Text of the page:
I realize now that I made many mistakes, in both the planning and execution, for this ride. I really thought I knew what I was doing after spending hours doing research online. Like most things though, it just isn’t the same until you’re out there, actually doing it. I mean, I spent years travelling alone as a salesman driving hither and yon but, living on the road on a bicycle creates a sense of exposure and vulnerability unlike any other mode of travel I can imagine. While I found a great deal of enjoyment in the experience, I also had days when I worked incredibly hard. Yet I did find bits of that joy and freedom about which I spoke before leaving. This ride was, without doubt, the most difficult thing I have ever done, yet I am proud and pleased to have done it.

Many of the things I experienced and learned during this trek will take some processing to evaluate and understand before I am able to share them. Let me just say this, if there is anything in your life with which you might like to challenge yourself, something you might wish to do for you–and only you–please give it a try. While I was not able to pedal every mile of the way during my ride, this old man was able to do about two-thirds of the distance, nearly 500 600 miles; much farther than I could have imagined a mere year ago.

So, whatever it may be that you have dreamed, make it real.

Later





I Made It – April 14, 2010…

14 04 2011

On Wednesday, April 14, 2010, I completed the task I had set myself, my first long distance bicycle tour, by arriving in southwest Denver at about 5:30 PM. I had ridden about 48 miles from Salida to Fairplay, where I was given a ride to Denver, about 65 more miles. All I had to do now was get to Aurora on the east side of town, where Andi and Darryl would pick me up, another 13 miles or so.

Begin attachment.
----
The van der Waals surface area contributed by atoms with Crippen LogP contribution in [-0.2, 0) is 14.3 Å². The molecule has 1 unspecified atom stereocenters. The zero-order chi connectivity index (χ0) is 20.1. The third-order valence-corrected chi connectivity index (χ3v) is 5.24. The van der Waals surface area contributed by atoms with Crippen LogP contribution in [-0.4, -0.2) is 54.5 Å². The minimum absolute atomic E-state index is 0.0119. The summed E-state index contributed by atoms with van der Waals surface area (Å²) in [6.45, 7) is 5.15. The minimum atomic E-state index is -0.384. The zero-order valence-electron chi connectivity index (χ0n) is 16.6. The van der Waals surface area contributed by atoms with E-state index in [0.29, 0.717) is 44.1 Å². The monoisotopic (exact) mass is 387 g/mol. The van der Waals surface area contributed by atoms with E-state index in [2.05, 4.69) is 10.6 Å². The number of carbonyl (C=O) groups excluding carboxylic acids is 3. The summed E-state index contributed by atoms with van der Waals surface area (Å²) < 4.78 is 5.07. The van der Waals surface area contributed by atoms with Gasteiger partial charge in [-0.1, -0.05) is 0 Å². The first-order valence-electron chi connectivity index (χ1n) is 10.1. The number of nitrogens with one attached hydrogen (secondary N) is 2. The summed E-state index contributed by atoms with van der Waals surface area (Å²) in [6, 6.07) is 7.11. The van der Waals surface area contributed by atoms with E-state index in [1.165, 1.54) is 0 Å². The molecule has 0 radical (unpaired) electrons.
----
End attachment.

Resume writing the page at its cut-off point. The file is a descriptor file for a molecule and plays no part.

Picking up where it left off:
April 14, 2010…

Leaving Salida, CO…

Here is an audio post of my thoughts as I began what became my last day on the road. I had no idea this would be the case as I headed north, out of Salida, that morning.

Visit http://ipad.io/IWe to hear my latest ipadio phonecast

Downtown Salida–­who knew they had one?

As I leave Salida this morning this is the view that greets me.

At the time, I was so focused on simply reaching my destination, it didn’t really sink in that I’d done it. I was excited, yes, but also ambivilant; I’d made it home – the trip was over, except for that little matter of the 13 miles to the east side of town.

Had I cheated myself by hitching that last ride out of the mountains? Well, as it turned out, I’d avoided a nasty snow storm in the mountains over the next two days. What would I do with myself if I wasn’t riding every day? I’d ride around Aurora and Denver and I would look for a job. Plus, I would be spending time with two great friends – and I would be seeing my daughter soon, as well.

It’s odd but, focusing on such a serious challenge can become the complete focus of one’s life and, I’ll admit, no longer having that focus left me feeling a bit nonplussed.

As I look back on the adventure a year later, I’m stunned to realize I actually did it. I don’t think I could even begin such a trek today. Not physically, and certainly not mentally. I’m simply not in the right frame of mind. Too comfortable, I guess.

I can only say this, I hope this was not a one-time adventure, for I would truly like to be able to challenge myself in this way again someday.

Saddle Surfin’ on My Bianchi…

I think it appropriate, to mark the anniversary of my first long distance bike tour, to leave you with this; http://spokies.wordpress.com/, the link to another who has chosen to challenge herself with a similar adventure. Cherri is cycling the USA this year, and documenting it on WordPress. Give it a look. I think you’ll enjoy it.